The Atlantic and Caribbean hurricane season has just begun, with the world worried about the prospect of providing humanitarian relief in the context of a pandemic and lockdowns. But Bangladesh recently experienced one of the most powerful Bay of Bengal cyclones on record and saved thousands of lives through forecasting, warning, and evacuation.
This is in stark contrast to the November 1970 cyclone, which killed around 500,000 people in Bangladesh (then East Pakistan), making it one of the deadliest known storms in human history. Around 11,000 died in a 1985 cyclone, and one in 1991 killed 140,000. More recent strikes, such as Cyclone Sidr in 2007 and Cyclone Alia in 2009, had over 3,400 deaths and about 190 deaths respectively.
All these far exceeded the recent Cyclone Amphan’s total of 26 deaths so far. Understanding the generally declining death toll offers lessons on how the rest of the world could prepare better for such events. Part of it is forecasting, warning, and evacuation.
But another part is local action, which we research. Much of this science is participatory, directed by the people who are vulnerable in order to balance and meld local and external ideas and approaches.
From vulnerability to resilience
Cyclone Amphan made landfall in Bangladesh on May 20 2020. It inundated over 4,000 sq km of land and destroyed homes, polders (low-lying areas of land surrounded by dikes or levees), embankments, roads, electricity poles, mobile phone towers, bridges and culverts, with the exact costs still being tallied. Many agricultural fields and fish farms were overwhelmed by the saltwater storm surge.
The low death toll can be largely attributed to Bangladesh’s long-term efforts to reduce vulnerabilities, including at the local level, which is always the key in preventing disasters. In 1970, the country had only 42 cyclone shelters, whereas now over 12,000 functionally active cyclone shelters dot the coastline, serving nearly 5 million people.
A diverse system of warning messages tailored to local needs keeps people informed about evacuation, ranging from social media to people on bicycles with megaphones. Training in school means that the announcements are trusted and the population knows how to react and why.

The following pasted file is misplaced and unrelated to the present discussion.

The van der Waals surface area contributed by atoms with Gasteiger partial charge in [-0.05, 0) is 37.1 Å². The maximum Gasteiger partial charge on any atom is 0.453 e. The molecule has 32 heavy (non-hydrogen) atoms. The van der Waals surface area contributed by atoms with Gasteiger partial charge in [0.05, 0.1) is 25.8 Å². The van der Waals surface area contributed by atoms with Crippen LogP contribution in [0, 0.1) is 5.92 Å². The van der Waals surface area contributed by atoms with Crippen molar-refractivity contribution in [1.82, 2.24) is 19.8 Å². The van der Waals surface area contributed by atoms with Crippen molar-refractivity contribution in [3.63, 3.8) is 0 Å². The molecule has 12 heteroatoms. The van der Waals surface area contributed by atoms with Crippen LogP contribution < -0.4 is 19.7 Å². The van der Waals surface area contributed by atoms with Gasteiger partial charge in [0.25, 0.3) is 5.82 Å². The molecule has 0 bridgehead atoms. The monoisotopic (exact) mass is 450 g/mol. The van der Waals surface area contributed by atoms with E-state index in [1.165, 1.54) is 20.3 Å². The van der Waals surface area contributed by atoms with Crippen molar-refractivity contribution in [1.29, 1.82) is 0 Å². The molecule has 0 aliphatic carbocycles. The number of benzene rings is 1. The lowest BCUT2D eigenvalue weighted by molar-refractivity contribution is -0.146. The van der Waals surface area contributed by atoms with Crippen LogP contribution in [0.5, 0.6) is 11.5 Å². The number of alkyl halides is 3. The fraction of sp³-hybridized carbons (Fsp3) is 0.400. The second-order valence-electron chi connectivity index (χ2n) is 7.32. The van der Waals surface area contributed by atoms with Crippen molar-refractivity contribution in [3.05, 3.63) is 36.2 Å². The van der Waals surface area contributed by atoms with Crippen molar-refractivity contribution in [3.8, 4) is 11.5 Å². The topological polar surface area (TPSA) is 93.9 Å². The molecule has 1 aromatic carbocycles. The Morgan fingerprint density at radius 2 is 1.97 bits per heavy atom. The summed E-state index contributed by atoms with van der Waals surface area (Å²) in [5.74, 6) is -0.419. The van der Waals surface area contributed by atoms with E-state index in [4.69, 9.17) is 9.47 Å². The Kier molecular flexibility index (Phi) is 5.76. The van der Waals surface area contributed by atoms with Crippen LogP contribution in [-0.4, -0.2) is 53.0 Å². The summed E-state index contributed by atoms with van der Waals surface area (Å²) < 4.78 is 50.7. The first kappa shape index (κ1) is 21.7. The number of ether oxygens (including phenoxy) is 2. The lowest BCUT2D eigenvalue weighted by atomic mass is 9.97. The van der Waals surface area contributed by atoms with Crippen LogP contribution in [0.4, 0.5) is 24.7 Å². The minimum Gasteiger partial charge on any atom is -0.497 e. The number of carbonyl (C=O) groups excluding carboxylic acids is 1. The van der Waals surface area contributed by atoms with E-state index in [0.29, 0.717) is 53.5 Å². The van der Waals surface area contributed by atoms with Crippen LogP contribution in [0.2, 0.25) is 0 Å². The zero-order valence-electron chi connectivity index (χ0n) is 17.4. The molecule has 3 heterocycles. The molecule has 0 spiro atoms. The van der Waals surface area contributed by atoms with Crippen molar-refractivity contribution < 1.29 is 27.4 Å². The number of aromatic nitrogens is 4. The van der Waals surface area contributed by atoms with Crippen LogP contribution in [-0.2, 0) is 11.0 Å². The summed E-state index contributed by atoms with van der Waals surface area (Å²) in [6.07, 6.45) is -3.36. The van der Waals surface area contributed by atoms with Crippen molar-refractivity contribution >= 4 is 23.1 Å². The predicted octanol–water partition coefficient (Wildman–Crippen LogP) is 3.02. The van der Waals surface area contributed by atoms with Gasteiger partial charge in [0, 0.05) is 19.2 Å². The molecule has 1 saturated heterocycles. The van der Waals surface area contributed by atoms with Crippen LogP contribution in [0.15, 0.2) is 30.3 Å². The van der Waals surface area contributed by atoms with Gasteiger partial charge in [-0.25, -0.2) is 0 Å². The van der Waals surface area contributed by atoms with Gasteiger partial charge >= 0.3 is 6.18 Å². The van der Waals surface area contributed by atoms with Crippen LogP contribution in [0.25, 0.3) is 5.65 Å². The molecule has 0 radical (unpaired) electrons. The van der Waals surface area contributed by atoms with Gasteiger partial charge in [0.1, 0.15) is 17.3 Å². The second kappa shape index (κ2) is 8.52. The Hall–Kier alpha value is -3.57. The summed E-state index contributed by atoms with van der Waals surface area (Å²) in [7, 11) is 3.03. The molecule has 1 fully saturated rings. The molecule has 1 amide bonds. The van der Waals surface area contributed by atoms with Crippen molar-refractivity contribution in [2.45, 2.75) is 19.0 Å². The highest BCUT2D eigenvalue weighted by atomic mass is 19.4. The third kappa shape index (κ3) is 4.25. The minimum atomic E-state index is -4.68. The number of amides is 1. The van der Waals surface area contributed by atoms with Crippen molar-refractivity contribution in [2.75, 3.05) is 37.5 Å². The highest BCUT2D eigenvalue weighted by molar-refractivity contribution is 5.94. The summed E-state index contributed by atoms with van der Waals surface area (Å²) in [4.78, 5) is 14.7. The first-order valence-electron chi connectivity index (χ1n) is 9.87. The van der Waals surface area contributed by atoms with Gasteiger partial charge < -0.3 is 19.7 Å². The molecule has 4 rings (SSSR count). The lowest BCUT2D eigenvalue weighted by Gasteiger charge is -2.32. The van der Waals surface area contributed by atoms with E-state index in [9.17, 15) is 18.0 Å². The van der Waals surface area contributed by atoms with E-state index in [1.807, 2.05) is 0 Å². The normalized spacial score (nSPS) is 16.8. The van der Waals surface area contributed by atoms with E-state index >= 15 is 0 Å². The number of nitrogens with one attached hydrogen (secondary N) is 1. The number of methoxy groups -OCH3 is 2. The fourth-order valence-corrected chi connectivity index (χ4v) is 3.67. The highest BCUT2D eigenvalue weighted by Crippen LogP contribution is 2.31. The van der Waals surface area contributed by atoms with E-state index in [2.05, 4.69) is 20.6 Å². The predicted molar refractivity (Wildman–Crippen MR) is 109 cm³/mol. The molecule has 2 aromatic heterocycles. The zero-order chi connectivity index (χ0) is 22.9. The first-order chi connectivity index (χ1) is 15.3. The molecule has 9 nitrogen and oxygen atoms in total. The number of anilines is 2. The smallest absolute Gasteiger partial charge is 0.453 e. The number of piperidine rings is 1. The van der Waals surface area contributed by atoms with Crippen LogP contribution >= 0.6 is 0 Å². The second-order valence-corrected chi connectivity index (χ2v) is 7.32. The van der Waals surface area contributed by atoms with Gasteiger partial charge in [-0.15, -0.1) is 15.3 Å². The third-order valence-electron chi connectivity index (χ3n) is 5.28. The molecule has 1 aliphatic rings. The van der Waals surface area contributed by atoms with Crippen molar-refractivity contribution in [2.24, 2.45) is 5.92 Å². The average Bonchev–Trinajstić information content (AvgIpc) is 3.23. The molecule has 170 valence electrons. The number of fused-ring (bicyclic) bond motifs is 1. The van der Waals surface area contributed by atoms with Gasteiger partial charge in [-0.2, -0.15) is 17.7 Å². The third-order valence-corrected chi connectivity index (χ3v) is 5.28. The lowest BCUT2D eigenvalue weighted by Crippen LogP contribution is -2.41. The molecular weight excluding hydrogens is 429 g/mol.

Bangladesh has invested in constructing numerous polders to reduce the force of storm surges, although water retention has sometimes damaged agriculture and infrastructure. Local leaders, organisations, and authorities collaborate to implement tidal river management and nature-based approaches such as mangroves. This helps to deal with storm surge and rainfall, as well as reduced freshwater due to India’s Farakka Barrage, built across the Ganges River to keep the water in India since the 1970s.
We assessed one local programme funded and supported by the British and Swedish Red Cross for implementation by the Bangladesh Red Crescent. This “Vulnerability to Resilience” programme ran between 2013 and 2016 in the coastal villages of Pashurbunia and Nowapara in Kalapara Upazila in Patuakhali district.
This was the first time that people there had been involved in such resilience-building work. They installed flood-resistant tubewells, raised latrines above expected flood levels, trained for improved hygiene and first aid, distributed safety equipment, improved local early warning and evacuation systems, and were trained as local volunteers to continue these activities.
Diverse and alternative livelihood opportunities were also promoted. Household-level businesses and shops were encouraged, alongside local markets for the products.
This included people growing and selling garden vegetables and rice, producing crafts through quilting and sewing, rearing cattle for milk and beef, and investing in ducks, chickens, and aquaculture for fish. If any one of these livelihoods is interrupted or ruined, then people would still have options for earning income.
These initiatives are clearly not about cyclones only and move far beyond forecasting, warning, and evacuation. They improve livelihoods, living conditions, community interaction, health, and safety irrespective of a storm. Our calculations immediately after the programme demonstrated that every dollar invested in the programme produced a quick payback of almost five times that amount through enhanced income and local activities.
The real test, though, remains what happens during a hazard. Three weeks after the programme ended, Cyclone Roanu ripped through the south coast of Bangladesh on May 21, 2016. Pashurbunia and Nowapara reported successful warning and evacuation, no casualties, livelihoods with limited interruption, and a water supply and latrines that functioned afterwards.
Similar success is now repeated with Amphan. Despite the cyclone’s devastation, the people are alive and are returning home to rebuild. In Pashurbunia and Nowapara, seven kilometres of polder length were destroyed while the villages and agricultural lands were inundated.
The local population is repairing the damaged polders, houses, and latrines while restoring the drinking water supply and resuming their livelihoods. This is mainly through self-help, without much external assistance so far. It is not easy, but much better than before.
It required nearly 50 years from the 1970 calamity to achieve this state of disaster risk reduction and readiness. Plenty of work remains since Bangladesh faces many other hazards, including human-caused climate change, sea-level rise, earthquakes, and landslides. The country is also coping with one of the largest current refugee crises following genocide against the Rohingya.
Any cyclone could change the fatality trend. But Bangladesh’s efforts to date, from the national to the local level, show what any location experiencing tropical cyclones could and should do.